Our classroom is just across the muddy way, and the church is right next to that. One the other side of the church is the kitchen area. Food—everyone always wants to know what you’re eating:) Well, for breakfast and dinner, we usually have bread—little white rolls—and jam. Lunch always has rice and potatoes—the form of the potatoes varies from mashed to boiled, but they’re always there—and chicken—which also varies in form, but is only absent from the table if we’re having carne (1x a week). We’re getting full, but I don’t feel like I’m getting much more than carbs. And the ice cream is really expensive here. Sad, since it’s hot here. Well, it’s hot somedays, well, it’s hot every day, but we acclimated really fast, so when the sun’s not out, we feel chilled (and it’s still 80 some odd degrees). But when the sun is out, oh my goodness, it’s ridiculously hot.

We’ve finished our first course. Cultural Anthropology. Completely in Spanish. Presentations, research, lectures, all in Spanish. The crazy thing is, I learned stuff!! There were multiple days that I was fighting back tears because I was so frustrated with my comprehension level, and Cristobal (our professor) would ask a question and he’d be disappointed because no one would answer, but I wouldn’t understand what he was even talking about, so I couldn’t answer. But often times I would be able to follow just fine. We all were. And if one of us wasn’t following, we’d help each other out. We’re now in World Religions and Sects/Cults. It’s interesting. Although I like the person who’s teaching us (he’s the pastor of my church here), he’s not very organized and talks circular. But, he’s really nice…we’re just in charge of our own learning is how I feel. This class will end Friday 19th.

I was struggling with homesickness and culture shock to the utmost degree 2 weeks ago. Figuring out ways that they would send me home but not be mad at me. I can’t make people mad at me on purpose. So, I figured if I contracted malaria…or if there was an pollutant in the water that native Peruvians were immune to, but North Americans we susceptible to some terrible disease and might die, so we’d have to go home. Or maybe if I had a stalker…. But then I would realize that I would hate myself if I had to go home. If I gave up. If I abandoned the call that I know God placed on my life. And then I counter that argument with, How am I supposed to do this for a lifetime?! Honestly, God, do you really want me to live this far away from my family, with crappy internet, and bats, spiders, cockroaches, frogs, and rats in my bedroom??!!! I don’t know. I do know that He’s called me to go and make disciples, baptize them, and teach them about Him. Maybe next time it’ll be closer to my family, maybe it’ll be farther (but it could be a good further [not that this is a bad far, I’m just in culture shock]—like Europe or something—Mom would visit me there).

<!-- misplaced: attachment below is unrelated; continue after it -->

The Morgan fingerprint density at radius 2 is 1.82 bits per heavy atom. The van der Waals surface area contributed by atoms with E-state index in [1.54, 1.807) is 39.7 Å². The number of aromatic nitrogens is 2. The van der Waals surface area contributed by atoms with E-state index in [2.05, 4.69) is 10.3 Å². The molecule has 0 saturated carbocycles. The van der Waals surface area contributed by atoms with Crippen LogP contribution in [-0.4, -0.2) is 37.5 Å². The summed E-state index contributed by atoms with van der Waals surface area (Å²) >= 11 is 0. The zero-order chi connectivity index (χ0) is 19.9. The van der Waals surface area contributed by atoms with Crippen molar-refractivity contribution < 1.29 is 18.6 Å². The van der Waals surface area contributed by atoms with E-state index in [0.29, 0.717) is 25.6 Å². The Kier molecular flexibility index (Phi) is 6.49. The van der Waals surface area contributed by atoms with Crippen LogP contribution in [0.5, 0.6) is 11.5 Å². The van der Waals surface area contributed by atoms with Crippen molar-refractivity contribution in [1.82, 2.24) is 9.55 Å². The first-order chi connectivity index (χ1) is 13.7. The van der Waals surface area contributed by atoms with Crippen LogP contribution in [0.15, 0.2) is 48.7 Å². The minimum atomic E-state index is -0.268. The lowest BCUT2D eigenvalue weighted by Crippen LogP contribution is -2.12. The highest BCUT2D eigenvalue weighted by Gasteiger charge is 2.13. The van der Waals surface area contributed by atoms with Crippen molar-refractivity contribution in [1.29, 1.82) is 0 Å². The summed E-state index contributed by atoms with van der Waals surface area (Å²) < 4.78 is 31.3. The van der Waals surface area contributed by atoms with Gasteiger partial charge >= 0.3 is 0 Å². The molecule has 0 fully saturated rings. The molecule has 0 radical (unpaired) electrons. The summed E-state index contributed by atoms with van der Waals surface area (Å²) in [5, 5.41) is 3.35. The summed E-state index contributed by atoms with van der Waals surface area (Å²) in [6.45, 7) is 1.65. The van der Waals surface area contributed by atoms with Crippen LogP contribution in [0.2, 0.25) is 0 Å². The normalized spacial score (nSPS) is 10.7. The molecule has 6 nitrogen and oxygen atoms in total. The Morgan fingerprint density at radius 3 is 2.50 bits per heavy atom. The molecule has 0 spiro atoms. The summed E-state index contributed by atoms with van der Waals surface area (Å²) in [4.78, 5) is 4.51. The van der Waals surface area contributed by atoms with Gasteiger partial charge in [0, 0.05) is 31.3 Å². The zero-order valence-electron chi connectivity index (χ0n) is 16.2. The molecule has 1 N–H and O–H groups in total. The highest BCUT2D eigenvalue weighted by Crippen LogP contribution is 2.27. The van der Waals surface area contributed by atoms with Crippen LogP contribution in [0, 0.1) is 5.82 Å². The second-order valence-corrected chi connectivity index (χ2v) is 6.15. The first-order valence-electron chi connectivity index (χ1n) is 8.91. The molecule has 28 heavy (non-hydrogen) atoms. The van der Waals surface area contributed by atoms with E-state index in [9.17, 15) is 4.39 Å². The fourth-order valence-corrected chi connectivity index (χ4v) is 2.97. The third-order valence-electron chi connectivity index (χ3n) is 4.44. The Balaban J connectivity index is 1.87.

It hasn’t been all bad though. We’ve had some pretty fun escapades. Last weekend we had a torrential downpour that you expect in the Amazon Rainforest (which is where I live—incredible huh?). Callie, Elisa (Wendy’s Peruvian partner) and I all played futball (soccer) with the boys. It was a blast! I had a slight run in with something other than the ball which caused my ankle to turn purple and grow to be the size of a mango. Pretty cute, let me tell you! Of course, me being the stubborn little grunt that I am, continued to play, and we danced in the rain to celebrate our victory. Then we had some good mud slides—the kind where you run and slide on the ground on your stomach. Good stuff! My ankle looks a lot better now. Hurts a little if I turn it weird…but the swelling is virtually gone and the color is normal.